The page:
Mother of Pearl and Shells have always been used to ornament the body and create jewelry. Since ancient times, various shells have been used to craft cameos, which are engraved in the thickest part of the shell. Considered less valuable than cameos crafted from agate, these works are referred to as shell cameos.
Nacre, Mother of All Pearls
The term "mother-of-pearl" is a poetic way of referring to this nacreous secretion of a mollusk. It is composed of the same material as the pearls it produces: nacre and conchioline, a type of organic substance.
Art nouveau jewelry made abundant use of the lustrous nacre with its iridescent hues, which range from light to dark.
VARYING COLORS FROM VARYING MOLLUSK
Depending on the mollusk producing the nacre, colors range from white and storm gray to steel blue, which comes from pearl-producing oysters. Fresh-water mollusks produce a milky-while nacre (used for buttons, for example).
More opaque, white nacre from the Indian Ocean and rosy-white Caribbean conch (Strombus gigas) nacre are used to make shell cameos.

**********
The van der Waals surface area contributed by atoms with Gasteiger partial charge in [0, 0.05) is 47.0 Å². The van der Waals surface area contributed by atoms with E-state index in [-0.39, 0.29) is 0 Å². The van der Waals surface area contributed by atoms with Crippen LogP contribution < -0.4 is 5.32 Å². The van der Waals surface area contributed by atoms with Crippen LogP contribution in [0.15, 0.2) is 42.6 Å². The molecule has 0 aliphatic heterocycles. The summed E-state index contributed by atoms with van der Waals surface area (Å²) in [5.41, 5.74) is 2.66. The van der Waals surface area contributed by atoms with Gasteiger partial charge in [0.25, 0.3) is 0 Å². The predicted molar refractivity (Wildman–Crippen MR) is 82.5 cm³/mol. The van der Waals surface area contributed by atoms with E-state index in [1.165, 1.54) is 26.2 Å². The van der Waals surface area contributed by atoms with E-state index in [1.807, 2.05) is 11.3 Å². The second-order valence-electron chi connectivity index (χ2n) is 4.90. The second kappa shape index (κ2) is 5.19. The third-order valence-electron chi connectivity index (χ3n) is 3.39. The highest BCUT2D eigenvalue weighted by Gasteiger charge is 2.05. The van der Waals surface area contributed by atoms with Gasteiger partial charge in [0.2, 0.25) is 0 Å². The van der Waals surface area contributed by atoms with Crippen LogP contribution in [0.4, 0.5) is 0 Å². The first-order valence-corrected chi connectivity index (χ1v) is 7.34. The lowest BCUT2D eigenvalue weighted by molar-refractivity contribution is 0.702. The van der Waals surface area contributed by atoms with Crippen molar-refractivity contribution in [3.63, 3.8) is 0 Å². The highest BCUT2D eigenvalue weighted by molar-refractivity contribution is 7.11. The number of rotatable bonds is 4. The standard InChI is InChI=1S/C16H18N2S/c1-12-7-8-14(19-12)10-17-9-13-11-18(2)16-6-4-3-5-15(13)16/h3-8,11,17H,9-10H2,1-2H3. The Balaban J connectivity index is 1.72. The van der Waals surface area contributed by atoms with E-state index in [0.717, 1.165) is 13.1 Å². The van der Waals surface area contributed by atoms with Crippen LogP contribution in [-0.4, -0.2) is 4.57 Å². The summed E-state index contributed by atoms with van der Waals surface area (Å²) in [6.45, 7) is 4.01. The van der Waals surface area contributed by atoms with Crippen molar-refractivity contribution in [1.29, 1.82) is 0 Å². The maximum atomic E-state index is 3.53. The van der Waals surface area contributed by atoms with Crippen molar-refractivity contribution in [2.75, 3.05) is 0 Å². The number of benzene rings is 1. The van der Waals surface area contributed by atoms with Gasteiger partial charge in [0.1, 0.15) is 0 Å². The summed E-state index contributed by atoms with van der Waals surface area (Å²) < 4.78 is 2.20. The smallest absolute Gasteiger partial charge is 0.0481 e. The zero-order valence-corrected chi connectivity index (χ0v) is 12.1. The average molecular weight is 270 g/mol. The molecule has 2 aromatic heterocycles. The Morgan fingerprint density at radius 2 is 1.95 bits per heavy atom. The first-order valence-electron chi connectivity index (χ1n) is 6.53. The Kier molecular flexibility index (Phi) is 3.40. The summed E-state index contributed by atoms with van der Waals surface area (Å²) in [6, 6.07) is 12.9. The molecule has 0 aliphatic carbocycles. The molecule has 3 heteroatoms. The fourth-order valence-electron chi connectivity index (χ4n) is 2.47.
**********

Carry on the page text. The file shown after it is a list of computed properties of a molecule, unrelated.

The most ancient articles of jewelry fashioned were shells that were pierced and hung from a cord. Such ornaments have been found in Paleolithic tombs dated to 28,000 BC. A collar of fossilized shells mounted with long beads and pendants was excavated in Moravia in the Czech Republic. This prehistoric piece of jewelry is evidence of the timeless urge to convert shells found on the shore into necklaces and bracelets.
In Polynesia, a gift of fresh flower garlands and long shell necklaces often welcomes new visitors.
Shells were also sometimes used for less peaceful ends. The Dayak tribe in Borneo used the heart of the giant shellfish Tridacno gigas to craft bracelets that served both as ornaments and weapons. Worn on the right arm only by the men of the tribe, these heavy, viciously sharp bracelets could deal fatal blows to an enemy.
In Africa, the heaviest shells were shaped into red angles with rounded corners, then pierced and strung into long necklaces and often worn in multiple strands.
A DIFFERENT KIND OF SHELL
Cowries shells are a special case. These pretty shellfish seem to encompass all manner of primordial memories in the hollows of their shells, whose shape suggests the form of female sexual organs. Through the ages, they have served as talismans and symbols of fertility and wealth and have been used as currency or as material for ornaments and necklaces. They can be found in Tibet, Mali, Kenya, and Malaysia.
CARE AND MAINTENANCE
You can clean shells with soap and water. They can also be washed in a mixture of liquid soap and baking soda.